MICROSOFT HAS ESCHEWED the first Update Tuesday, or 'Patch Tuesday', Advance Notification of the year to announce that it is killing off the Advance Notification Service (ANS) for the general public and, as such, from next month there will be no Advance Notification.
Traditionally, Microsoft has issued the Advance Notification on the weekend prior to the 'Patch Tuesday' Tuesday to give administrators advance notification of the changes they would need to prepare for, in case any such preparation was required.
However, 2015 sees the end of the ANS appearing to the general public, meaning that anyone wishing to see an Advance Notification will need to request it from their account manager, presumably in the form of an Advance Notification request.
Whether individual account managers will need a form offering advance notification of a request for an Advance Notification is likely to be down to each individual account manager, but if we find out to the contrary we will, of course, bring you advance notification.
Commenting on the change, Callum Booth of tech PR gurus Chameleon, said: "Hmm. I have always thought that our customers were interested in the information contained in ANS, but we will see how that works out."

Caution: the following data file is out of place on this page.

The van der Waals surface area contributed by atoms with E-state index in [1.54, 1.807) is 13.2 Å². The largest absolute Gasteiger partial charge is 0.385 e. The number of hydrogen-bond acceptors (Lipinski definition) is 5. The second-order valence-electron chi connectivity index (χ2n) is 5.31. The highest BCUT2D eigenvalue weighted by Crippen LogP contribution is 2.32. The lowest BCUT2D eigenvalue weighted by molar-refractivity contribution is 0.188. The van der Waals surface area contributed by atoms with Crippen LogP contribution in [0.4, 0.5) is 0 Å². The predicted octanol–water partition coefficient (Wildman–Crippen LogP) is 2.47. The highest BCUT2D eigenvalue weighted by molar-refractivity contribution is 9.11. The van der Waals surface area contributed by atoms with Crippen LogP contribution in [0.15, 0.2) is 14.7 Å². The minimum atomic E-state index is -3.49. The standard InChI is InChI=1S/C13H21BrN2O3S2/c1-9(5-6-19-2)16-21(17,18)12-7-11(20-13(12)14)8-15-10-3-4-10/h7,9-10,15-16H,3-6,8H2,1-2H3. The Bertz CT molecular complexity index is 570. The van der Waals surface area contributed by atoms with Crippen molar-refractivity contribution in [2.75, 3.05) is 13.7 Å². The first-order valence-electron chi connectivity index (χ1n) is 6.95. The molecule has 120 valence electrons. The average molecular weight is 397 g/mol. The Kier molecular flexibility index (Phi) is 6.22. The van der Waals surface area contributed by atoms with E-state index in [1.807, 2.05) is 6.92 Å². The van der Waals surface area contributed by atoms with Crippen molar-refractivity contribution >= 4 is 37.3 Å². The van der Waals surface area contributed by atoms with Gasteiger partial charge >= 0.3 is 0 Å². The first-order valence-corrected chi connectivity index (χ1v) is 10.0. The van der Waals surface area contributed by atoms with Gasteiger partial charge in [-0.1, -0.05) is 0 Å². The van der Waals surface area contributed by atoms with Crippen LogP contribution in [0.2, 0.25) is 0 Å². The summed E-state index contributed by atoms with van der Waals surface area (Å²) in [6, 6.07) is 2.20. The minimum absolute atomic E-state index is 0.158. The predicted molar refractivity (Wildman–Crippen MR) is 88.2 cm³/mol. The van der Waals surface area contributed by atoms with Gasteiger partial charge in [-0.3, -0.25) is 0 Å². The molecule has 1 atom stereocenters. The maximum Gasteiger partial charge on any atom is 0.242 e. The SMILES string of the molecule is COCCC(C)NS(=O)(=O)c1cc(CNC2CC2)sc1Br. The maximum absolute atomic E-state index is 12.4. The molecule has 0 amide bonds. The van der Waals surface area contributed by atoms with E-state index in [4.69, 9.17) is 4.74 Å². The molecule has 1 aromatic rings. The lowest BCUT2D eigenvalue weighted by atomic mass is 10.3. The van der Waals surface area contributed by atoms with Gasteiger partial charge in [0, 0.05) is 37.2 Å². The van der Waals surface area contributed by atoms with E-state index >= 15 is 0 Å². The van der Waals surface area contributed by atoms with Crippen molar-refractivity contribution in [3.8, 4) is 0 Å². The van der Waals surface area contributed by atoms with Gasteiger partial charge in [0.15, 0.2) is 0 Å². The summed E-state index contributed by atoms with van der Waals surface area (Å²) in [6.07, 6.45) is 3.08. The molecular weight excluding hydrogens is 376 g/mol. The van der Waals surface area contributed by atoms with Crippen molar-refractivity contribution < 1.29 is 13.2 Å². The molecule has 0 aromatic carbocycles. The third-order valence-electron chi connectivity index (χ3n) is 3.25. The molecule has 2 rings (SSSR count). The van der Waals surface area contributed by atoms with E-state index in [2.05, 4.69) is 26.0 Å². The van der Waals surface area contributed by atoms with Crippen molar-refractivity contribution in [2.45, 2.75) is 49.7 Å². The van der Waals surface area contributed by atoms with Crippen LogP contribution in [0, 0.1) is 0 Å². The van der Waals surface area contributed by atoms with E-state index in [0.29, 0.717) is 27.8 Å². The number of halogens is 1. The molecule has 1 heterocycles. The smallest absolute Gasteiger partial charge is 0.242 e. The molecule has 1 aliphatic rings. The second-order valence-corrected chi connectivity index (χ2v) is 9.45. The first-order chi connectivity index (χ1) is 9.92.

Explaining the end of public ANS, Chris Betz, senior director at Microsoft's security research arm, said: "Customer feedback indicates that many of our large customers no longer use ANS in the same way they did in the past due to optimised testing and deployment methodologies.
"While some customers still rely on ANS, the vast majority wait for Update Tuesday, or take no action, allowing updates to occur automatically."
This is the second time that Microsoft has attempted to kill off the ANS. In July 2014, the company was forced to backpedal after announcing the end of ANS by email with almost no advance notification before giving the following advance notification a few days later: "We have reviewed our processes and will resume these security notifications with our monthly Advanced Notification Service on July 3 2014."
Whether or not the ANS will be brought back from the boneyard a second time remains to be seen, but it may come down to feedback, especially given the lack of advance notification that it was to close.
The previous move was due to regulations on email distribution being tightened, but this time it appears that the death knell of the ANS is more extensive.
We know that many of our readers have taken a keen interest in the Advance Notification articles that we have written every month, and so we are as surprised as you are that there will no longer be any advance notification.
But take this as advance notification that our coverage and analysis of Patch Tuesday will continue in 2015. Albeit without advance notification. µ
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